StatTiger

Spotlight on Red Zone Offense

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Auburn's early success in the running game against Mississippi State allowed them o take full advantage of their passing game. Rhett Lashlee set up several key pass plays, utilizing Sean White in a play-action pass. During the last 3 games, Sean White has completed 26 of 28 passes within 5-yards of the line of scrimmage for an average gain of 6.6 yards. The Bulldogs were sold on defending the run after Auburn gained 57-yards rushing during their first three offensive possessions.

The play...

 photo MSU - Cox flat pass_zpsnge6ytyx.jpg

On this play Auburn faces a 2nd & 6 from the Bulldog 11-yard line, already up 7-0 on Mississippi State. The key to the play is Auburn's quick "sugar" huddle and sprint to the line of scrimmage. This forced the Bulldogs to make a quick read before Auburn snapped the football. Auburn is in an offset I formation with Chandler Cox set up as the lead blocker for Kamryn Pettway.

At the snap, Sean White fakes the pitch play to Kamryn Pettway. As White carries out the fake pitch, Chandler Cox slides out of the backfield towards the right flat. After faking the pitch, Sean White bootlegs out of the backfield, rolling to the right. In frame #3, it is clear the Bulldogs LB's bite on the toss-sweep to Kamryn Pettway. Chandler Cox is left uncovered in the flat as White delivers a soft pass to his fullback. Cox hauls in the past and gains 10-yards to the Bulldog 1-yard line.

The play set up a Kamryn Pettway TD run on the following play. One of the reasons why Auburn has struggled inside the red zone this season was being too predictable. Auburn was one of the lowest rated teams in the nation, when it came to pass attempts inside the red zone. Auburn broke two tendencies with this one play, which set up a red zone touchdown.

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This is exactly one of the plays I wanted to see from Auburn, and it works well inside of the RZ when you've a 4 yards and a cloud of dust runner. The Multi-layered play-action boot. This one is a slight variation though because it's working off of a pitch and you've a sub-route with the H-Back rather than a backside slam with the TE to shallow out to the flats. We used to run a couple of plays like this at J'ville, and I was particularly good at catching the sub-route pass because it was indeed soft.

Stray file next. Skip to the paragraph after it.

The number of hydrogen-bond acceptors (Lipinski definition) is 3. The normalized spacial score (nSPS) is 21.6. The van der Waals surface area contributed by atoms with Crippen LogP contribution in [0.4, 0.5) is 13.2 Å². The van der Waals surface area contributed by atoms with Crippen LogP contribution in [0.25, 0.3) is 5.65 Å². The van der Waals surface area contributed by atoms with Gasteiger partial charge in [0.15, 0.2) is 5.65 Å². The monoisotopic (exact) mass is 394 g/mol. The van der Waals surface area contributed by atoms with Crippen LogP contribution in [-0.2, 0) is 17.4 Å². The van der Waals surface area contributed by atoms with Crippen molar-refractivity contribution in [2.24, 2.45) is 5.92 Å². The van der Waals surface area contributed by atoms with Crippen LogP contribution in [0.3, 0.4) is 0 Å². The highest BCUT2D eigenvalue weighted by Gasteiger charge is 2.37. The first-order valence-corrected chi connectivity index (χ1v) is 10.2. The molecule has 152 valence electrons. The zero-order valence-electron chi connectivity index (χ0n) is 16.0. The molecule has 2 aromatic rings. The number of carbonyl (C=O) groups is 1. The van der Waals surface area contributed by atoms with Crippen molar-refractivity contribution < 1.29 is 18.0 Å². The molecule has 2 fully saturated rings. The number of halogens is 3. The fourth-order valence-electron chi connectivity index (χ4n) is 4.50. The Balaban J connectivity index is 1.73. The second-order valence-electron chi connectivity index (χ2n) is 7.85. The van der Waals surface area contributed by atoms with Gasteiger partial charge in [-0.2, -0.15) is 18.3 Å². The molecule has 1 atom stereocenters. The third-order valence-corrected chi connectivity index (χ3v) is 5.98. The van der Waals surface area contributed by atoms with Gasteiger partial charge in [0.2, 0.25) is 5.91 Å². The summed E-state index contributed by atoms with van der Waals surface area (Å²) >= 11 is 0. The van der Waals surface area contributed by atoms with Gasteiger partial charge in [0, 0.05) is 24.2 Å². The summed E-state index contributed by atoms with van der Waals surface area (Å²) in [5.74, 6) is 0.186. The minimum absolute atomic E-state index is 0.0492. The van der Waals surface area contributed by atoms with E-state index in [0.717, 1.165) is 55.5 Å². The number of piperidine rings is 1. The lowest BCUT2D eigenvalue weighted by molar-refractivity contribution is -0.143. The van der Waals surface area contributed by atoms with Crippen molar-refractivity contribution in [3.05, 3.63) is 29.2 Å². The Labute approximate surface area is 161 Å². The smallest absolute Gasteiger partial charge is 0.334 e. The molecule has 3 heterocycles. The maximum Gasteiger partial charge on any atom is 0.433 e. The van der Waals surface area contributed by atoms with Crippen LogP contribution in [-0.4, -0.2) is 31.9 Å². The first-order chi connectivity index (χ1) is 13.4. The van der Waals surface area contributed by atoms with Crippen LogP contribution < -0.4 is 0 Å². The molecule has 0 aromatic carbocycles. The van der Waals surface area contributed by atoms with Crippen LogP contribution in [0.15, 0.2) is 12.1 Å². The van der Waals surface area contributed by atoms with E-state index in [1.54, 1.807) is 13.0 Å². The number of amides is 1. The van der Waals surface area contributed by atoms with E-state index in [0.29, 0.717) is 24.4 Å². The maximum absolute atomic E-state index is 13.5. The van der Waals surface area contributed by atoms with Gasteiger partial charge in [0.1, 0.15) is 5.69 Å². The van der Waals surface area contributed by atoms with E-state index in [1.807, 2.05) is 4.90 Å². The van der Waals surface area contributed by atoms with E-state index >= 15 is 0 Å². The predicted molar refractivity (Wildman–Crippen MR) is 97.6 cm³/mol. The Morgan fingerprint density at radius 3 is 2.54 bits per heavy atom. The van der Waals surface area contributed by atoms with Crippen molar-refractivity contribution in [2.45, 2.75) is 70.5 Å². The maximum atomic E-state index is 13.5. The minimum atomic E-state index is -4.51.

That being said, we ran both of these variations but this play definitely should become bread and butter in the RZ because it makes scoring a LOT easier for a QB when you get flow going away from your routes. The LBs and safeties have to try and cut through a lot of "garbage" and still cover, the Line can't focus on pass rushing because they're getting washed, and you've got an easy read for the QB being that almost all the routes will be in the same location and the backside corner HAS to make a decision. It basically ALWAYS makes him wrong because if he takes the flat, you hit the 10 yard in and if he covers the in, then you take the flat or the post over the top. 

If we were the team to use TEs, then we would be able to have a TE + Wing combination where you've got a big bodied TE running the in-cut at 10, and a sub route being ran by the wing-back its a thing of beauty when you use this as a switch-up and it isn't just limited to the RZ. Can also be used in the middle of the field when you've got the playside split end running a deep post. 

Edited by Malcolm_FleX48

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